China has been supplying masks and ventilators to developing countries since the onset of the pandemic. According to reports, China is on the verge of producing a vaccine. In fact, it has four vaccines in the last stages of the Phase 3 trials. It had a head start as it was the first country to be affected by COVID-19. China has already approved two vaccines under an experimental programme that started in July for soldiers and government employees. Wu Guizhen of the Chinese Centre for Disease Control said in the third week of September that the public would have access to the locally produced vaccine by November. But Western governments and influential NGOs have warned against trusting any vaccine from China. In its annual report released in mid September, the Bill and Melinda Gates Foundation (BMGF) conceded that the first vaccines to reach the market would be of Russian and Chinese origin. Bill Gates however told The New York Times that he did not trust them as they were untested and potentially weak.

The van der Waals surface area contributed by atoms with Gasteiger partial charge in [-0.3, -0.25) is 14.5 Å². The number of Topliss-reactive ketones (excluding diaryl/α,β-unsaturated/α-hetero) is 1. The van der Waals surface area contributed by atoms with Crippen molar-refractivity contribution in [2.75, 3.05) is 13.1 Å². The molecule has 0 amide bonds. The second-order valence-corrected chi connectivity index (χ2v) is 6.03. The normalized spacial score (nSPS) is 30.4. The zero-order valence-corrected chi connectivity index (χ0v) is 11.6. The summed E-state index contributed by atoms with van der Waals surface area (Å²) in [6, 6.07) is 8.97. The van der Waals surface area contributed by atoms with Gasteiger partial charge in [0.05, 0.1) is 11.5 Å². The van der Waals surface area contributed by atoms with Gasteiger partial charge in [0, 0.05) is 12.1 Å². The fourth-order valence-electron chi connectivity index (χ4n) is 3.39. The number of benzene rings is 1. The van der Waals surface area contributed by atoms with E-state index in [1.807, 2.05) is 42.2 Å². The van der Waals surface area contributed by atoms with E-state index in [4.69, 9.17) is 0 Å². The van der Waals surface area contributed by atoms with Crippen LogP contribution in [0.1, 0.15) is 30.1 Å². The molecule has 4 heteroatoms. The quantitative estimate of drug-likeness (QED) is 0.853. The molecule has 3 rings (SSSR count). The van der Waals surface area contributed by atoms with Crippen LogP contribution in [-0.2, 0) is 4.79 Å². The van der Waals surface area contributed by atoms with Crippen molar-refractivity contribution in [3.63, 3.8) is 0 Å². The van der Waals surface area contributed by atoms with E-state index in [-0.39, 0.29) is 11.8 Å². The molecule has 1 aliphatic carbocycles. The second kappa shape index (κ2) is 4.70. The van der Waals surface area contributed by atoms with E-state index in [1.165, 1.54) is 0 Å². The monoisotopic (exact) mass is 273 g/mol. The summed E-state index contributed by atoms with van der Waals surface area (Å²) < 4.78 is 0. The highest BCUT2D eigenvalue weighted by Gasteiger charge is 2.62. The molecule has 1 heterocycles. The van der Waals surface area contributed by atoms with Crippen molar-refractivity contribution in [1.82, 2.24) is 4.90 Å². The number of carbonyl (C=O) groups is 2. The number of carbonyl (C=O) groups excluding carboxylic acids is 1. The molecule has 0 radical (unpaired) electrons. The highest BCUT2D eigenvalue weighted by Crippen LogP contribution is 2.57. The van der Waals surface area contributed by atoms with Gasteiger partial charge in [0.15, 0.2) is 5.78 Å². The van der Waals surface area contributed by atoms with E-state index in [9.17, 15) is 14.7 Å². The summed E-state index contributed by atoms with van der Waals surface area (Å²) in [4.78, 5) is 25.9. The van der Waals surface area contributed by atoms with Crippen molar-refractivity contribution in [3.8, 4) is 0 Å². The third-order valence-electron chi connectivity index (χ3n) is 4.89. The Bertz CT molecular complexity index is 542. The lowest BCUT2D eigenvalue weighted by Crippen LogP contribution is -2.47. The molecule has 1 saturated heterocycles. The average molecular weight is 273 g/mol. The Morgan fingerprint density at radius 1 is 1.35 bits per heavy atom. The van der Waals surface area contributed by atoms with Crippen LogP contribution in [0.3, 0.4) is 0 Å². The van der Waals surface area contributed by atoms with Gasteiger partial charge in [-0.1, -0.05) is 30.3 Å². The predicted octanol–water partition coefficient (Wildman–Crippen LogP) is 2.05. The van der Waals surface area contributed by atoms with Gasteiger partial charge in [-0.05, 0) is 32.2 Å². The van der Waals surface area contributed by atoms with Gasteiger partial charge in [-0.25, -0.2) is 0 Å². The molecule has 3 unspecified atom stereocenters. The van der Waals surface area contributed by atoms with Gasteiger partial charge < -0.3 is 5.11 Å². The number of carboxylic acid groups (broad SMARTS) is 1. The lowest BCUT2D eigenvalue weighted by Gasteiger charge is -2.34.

The BMGF Report states that 37 million people around the world have fallen below the poverty line in the last several months in the aftermath of the pandemic. The report concluded: “The longer the pandemic lasts, the worse its economic scars will be”.